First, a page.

Poole's growing importance was recognised in 1433 when it was awarded staple port status by King Henry VI, enabling the port to begin exporting wool and in turn granting a licence for the construction of a town wall. In 1568, Poole gained further autonomy when it was granted legal independence from Dorset and made a county corporate by the Great Charter of Elizabeth I. During the English Civil War, Poole's puritan stance and its merchants' opposition to the ship money tax introduced by King Charles I led to the town declaring for Parliament. Poole escaped any large-scale attack and with the Royalists on the brink of defeat in 1646, the Parliamentary garrison from Poole laid siege to and captured the nearby Royalist stronghold at Corfe Castle. Poole established successful commerce with the North American colonies in the 16th century, including the important fisheries of Newfoundland. Trade with Newfoundland grew to meet the demand for fish from the Catholic countries of Europe. Poole's share of this trade varied but the most prosperous period started in the early 18th century and lasted until the early 19th century.
The trade followed a three-cornered route. By the early 18th century Poole had more ships trading with North America than any other English port and vast wealth was brought to Poole's merchants; this prosperity supported much of the development which now characterises the Old Town where many of the medieval buildings were replaced with Georgian mansions and terraced housing. The end of the Napoleonic Wars and the conclusion of the War of 1812 ended Britain's monopoly over the Newfoundland fisheries and other nations took over services provided by Poole's merchants at a lower cost. Poole's Newfoundland trade declined and within a decade most merchants had ceased trading; the town grew during the industrial revolution as urbanisation took place and the town became an area of mercantile prosperity and overcrowded poverty. At the turn of the 19th century, nine out of ten workers were engaged in harbour activities, but as the century progressed ships became too large for the shallow harbour and the port lost business to the deep water ports at Liverpool and Plymouth.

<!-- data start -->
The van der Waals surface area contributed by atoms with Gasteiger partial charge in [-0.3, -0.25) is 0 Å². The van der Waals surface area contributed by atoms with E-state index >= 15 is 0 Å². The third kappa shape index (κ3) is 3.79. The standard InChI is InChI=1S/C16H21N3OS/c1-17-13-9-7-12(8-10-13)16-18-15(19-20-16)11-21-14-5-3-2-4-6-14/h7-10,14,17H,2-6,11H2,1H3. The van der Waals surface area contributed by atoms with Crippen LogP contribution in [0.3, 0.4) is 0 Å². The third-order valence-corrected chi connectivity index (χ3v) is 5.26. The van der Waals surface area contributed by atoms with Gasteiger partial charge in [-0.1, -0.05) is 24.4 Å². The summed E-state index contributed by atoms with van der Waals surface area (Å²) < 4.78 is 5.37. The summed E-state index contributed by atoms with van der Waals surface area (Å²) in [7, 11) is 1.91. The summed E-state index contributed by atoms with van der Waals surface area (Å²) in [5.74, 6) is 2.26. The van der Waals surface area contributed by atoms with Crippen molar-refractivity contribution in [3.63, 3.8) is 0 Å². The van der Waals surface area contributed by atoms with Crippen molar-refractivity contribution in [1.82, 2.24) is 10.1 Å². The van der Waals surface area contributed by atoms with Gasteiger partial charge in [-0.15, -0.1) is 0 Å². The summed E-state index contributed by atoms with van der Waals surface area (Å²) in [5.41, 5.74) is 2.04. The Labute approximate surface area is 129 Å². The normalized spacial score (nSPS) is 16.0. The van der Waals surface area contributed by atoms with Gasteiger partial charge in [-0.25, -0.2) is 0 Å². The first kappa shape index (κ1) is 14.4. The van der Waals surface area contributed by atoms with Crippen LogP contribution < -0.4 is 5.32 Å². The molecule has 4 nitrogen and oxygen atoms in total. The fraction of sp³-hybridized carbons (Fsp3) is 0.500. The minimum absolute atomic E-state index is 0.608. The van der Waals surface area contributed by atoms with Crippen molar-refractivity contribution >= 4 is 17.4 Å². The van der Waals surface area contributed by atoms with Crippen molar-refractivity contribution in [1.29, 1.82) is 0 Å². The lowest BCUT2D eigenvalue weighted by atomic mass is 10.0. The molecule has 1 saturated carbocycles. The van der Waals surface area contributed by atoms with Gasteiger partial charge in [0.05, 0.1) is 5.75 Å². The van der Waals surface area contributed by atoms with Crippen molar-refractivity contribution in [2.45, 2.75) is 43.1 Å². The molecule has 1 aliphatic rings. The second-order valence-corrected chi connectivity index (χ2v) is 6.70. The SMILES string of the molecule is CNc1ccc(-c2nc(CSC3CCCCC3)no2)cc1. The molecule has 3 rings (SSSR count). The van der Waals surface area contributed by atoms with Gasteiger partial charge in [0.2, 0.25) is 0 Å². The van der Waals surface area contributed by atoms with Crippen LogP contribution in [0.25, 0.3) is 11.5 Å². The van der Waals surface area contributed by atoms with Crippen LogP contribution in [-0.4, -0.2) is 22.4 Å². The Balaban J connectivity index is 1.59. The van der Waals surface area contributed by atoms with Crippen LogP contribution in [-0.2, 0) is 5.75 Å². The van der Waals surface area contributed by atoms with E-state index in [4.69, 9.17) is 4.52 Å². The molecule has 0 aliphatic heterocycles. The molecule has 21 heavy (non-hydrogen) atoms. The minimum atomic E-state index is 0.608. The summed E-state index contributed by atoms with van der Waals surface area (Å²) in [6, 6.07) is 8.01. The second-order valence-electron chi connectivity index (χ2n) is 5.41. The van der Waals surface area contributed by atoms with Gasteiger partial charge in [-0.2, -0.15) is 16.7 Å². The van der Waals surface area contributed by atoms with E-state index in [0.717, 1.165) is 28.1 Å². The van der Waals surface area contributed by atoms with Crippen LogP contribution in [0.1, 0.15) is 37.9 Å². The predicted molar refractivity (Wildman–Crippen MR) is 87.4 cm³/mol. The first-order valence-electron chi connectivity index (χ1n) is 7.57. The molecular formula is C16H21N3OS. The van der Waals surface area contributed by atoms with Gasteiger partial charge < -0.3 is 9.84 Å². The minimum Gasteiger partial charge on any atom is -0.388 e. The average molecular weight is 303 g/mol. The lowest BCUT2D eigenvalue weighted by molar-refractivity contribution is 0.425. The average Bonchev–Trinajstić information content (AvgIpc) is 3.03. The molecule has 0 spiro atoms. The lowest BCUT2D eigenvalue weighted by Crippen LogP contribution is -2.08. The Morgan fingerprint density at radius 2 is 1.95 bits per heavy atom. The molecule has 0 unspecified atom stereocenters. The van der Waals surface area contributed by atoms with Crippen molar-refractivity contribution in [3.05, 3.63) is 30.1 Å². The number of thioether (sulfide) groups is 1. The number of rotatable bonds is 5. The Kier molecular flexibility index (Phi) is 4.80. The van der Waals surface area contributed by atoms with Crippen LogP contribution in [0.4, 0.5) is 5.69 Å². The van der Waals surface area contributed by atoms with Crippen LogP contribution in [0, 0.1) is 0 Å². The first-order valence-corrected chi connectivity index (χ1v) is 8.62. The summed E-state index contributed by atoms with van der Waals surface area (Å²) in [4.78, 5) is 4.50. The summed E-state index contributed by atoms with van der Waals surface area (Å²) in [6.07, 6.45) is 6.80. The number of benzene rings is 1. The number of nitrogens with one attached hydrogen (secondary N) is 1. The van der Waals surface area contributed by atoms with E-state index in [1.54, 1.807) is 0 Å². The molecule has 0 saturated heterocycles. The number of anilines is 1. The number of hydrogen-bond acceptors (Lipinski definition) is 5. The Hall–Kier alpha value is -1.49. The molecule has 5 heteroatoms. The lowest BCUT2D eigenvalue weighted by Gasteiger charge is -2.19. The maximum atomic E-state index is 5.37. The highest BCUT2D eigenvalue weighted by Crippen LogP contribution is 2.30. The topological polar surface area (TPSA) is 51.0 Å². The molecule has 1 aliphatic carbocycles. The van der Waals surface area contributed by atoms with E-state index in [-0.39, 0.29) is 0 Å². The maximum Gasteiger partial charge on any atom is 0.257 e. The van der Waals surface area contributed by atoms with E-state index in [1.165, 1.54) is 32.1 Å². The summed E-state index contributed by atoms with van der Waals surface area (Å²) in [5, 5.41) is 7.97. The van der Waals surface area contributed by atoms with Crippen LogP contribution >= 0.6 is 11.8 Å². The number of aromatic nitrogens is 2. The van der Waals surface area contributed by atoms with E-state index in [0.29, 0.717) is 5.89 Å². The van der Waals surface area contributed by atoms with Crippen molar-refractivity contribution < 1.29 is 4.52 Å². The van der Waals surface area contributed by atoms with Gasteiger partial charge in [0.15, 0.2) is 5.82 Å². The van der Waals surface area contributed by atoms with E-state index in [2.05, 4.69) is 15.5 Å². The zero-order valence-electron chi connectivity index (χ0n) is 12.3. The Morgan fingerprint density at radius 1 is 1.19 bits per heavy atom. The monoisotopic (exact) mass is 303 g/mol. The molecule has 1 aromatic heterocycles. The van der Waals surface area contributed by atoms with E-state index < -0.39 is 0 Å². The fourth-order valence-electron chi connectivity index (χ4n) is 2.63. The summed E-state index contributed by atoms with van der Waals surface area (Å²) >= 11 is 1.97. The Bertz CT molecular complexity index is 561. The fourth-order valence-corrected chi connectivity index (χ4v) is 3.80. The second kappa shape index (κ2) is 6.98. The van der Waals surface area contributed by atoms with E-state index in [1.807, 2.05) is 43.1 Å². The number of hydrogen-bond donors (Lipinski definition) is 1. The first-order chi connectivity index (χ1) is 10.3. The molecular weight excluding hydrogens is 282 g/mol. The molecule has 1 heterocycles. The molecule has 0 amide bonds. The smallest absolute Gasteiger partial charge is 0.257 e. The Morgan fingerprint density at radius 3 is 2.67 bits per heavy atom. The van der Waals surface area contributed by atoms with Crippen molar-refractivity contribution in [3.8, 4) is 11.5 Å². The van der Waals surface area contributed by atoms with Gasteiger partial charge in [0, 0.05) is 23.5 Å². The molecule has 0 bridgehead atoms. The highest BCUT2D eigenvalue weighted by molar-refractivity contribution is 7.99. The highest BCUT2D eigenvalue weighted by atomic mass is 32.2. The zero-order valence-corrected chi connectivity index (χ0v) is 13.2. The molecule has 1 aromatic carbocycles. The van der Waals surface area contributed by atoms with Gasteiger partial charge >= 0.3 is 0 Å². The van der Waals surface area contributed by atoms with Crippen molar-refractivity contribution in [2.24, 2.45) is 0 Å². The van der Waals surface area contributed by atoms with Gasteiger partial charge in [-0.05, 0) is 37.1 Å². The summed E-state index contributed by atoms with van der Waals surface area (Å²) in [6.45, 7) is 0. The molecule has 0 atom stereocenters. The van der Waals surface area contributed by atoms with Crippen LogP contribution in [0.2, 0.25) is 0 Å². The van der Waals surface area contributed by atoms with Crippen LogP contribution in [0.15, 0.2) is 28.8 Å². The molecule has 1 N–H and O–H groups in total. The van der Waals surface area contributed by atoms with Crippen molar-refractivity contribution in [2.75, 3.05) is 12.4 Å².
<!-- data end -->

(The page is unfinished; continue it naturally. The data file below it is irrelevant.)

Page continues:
Poole's first railway station opened in Hamworthy in 1847 and extended to the centre of Poole in 1872 ending the port's busy coastal shipping trade. The beaches and landscape of southern Dorset and south-west Hampshire began to attract tourists during